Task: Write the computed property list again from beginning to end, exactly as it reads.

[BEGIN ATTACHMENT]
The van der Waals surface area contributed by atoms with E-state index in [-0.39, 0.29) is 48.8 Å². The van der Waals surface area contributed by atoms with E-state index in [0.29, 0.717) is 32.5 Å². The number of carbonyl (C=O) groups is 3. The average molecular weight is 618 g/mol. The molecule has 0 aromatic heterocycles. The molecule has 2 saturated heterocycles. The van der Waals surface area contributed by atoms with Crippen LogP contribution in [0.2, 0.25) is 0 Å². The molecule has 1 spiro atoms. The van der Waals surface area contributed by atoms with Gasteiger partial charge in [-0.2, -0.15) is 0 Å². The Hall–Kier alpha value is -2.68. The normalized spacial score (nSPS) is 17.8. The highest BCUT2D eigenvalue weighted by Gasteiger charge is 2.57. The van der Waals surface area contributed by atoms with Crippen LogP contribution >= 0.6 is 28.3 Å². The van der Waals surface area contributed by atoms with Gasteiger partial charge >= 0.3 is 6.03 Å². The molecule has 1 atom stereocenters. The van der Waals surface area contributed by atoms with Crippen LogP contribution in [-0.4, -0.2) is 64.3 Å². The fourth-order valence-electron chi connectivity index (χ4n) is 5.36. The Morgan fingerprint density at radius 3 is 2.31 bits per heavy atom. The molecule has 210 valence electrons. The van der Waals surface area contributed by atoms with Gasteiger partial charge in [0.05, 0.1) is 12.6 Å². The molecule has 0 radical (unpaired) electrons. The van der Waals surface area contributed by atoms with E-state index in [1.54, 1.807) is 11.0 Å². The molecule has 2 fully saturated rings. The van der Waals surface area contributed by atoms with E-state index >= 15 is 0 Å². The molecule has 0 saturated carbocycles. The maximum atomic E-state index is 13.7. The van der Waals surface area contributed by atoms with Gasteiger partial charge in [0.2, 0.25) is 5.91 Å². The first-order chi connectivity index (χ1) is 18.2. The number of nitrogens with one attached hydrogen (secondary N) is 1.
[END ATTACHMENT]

The van der Waals surface area contributed by atoms with E-state index in [-0.39, 0.29) is 48.8 Å². The van der Waals surface area contributed by atoms with E-state index in [0.29, 0.717) is 32.5 Å². The number of carbonyl (C=O) groups is 3. The average molecular weight is 618 g/mol. The molecule has 0 aromatic heterocycles. The molecule has 2 saturated heterocycles. The van der Waals surface area contributed by atoms with Crippen LogP contribution in [0.2, 0.25) is 0 Å². The molecule has 1 spiro atoms. The van der Waals surface area contributed by atoms with Gasteiger partial charge in [-0.2, -0.15) is 0 Å². The Hall–Kier alpha value is -2.68. The normalized spacial score (nSPS) is 17.8. The highest BCUT2D eigenvalue weighted by Gasteiger charge is 2.57. The van der Waals surface area contributed by atoms with Crippen LogP contribution >= 0.6 is 28.3 Å². The van der Waals surface area contributed by atoms with Gasteiger partial charge >= 0.3 is 6.03 Å². The molecule has 1 atom stereocenters. The van der Waals surface area contributed by atoms with Crippen LogP contribution in [-0.4, -0.2) is 64.3 Å². The fourth-order valence-electron chi connectivity index (χ4n) is 5.36. The Morgan fingerprint density at radius 3 is 2.31 bits per heavy atom. The molecule has 210 valence electrons. The van der Waals surface area contributed by atoms with Gasteiger partial charge in [0.05, 0.1) is 12.6 Å². The molecule has 0 radical (unpaired) electrons. The van der Waals surface area contributed by atoms with E-state index in [1.54, 1.807) is 11.0 Å². The molecule has 2 fully saturated rings. The van der Waals surface area contributed by atoms with E-state index >= 15 is 0 Å². The molecule has 0 saturated carbocycles. The maximum atomic E-state index is 13.7. The van der Waals surface area contributed by atoms with Gasteiger partial charge in [0.2, 0.25) is 5.91 Å². The first-order chi connectivity index (χ1) is 18.2. The number of nitrogens with one attached hydrogen (secondary N) is 1.